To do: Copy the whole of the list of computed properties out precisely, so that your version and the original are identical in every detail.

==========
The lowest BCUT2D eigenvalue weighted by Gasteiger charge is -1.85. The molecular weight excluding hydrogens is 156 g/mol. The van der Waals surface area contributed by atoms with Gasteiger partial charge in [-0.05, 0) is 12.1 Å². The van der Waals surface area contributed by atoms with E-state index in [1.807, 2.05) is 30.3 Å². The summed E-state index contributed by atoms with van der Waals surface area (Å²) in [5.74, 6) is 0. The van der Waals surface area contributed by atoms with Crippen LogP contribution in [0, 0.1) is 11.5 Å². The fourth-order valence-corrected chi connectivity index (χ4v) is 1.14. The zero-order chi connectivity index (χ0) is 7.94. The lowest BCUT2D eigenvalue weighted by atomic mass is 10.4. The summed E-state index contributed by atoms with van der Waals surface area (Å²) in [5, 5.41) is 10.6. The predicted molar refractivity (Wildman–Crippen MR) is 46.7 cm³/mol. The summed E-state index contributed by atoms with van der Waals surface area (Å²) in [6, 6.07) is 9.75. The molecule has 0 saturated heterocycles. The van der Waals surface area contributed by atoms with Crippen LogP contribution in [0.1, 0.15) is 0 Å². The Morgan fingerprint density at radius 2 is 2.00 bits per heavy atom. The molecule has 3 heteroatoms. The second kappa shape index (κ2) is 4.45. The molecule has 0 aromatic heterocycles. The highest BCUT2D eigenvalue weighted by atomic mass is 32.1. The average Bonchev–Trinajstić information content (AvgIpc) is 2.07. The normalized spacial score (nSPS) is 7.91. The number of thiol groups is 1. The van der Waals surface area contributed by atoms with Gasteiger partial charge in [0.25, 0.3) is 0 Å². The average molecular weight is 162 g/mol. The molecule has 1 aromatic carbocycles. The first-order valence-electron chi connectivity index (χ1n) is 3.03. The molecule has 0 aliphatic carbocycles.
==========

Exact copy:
The lowest BCUT2D eigenvalue weighted by Gasteiger charge is -1.85. The molecular weight excluding hydrogens is 156 g/mol. The van der Waals surface area contributed by atoms with Gasteiger partial charge in [-0.05, 0) is 12.1 Å². The van der Waals surface area contributed by atoms with E-state index in [1.807, 2.05) is 30.3 Å². The summed E-state index contributed by atoms with van der Waals surface area (Å²) in [5.74, 6) is 0. The van der Waals surface area contributed by atoms with Crippen LogP contribution in [0, 0.1) is 11.5 Å². The fourth-order valence-corrected chi connectivity index (χ4v) is 1.14. The zero-order chi connectivity index (χ0) is 7.94. The lowest BCUT2D eigenvalue weighted by atomic mass is 10.4. The summed E-state index contributed by atoms with van der Waals surface area (Å²) in [5, 5.41) is 10.6. The predicted molar refractivity (Wildman–Crippen MR) is 46.7 cm³/mol. The summed E-state index contributed by atoms with van der Waals surface area (Å²) in [6, 6.07) is 9.75. The molecule has 0 saturated heterocycles. The van der Waals surface area contributed by atoms with Crippen LogP contribution in [0.1, 0.15) is 0 Å². The Morgan fingerprint density at radius 2 is 2.00 bits per heavy atom. The molecule has 3 heteroatoms. The second kappa shape index (κ2) is 4.45. The molecule has 0 aromatic heterocycles. The highest BCUT2D eigenvalue weighted by atomic mass is 32.1. The average Bonchev–Trinajstić information content (AvgIpc) is 2.07. The normalized spacial score (nSPS) is 7.91. The number of thiol groups is 1. The van der Waals surface area contributed by atoms with Gasteiger partial charge in [0.25, 0.3) is 0 Å². The average molecular weight is 162 g/mol. The molecule has 1 aromatic carbocycles. The first-order valence-electron chi connectivity index (χ1n) is 3.03. The molecule has 0 aliphatic carbocycles.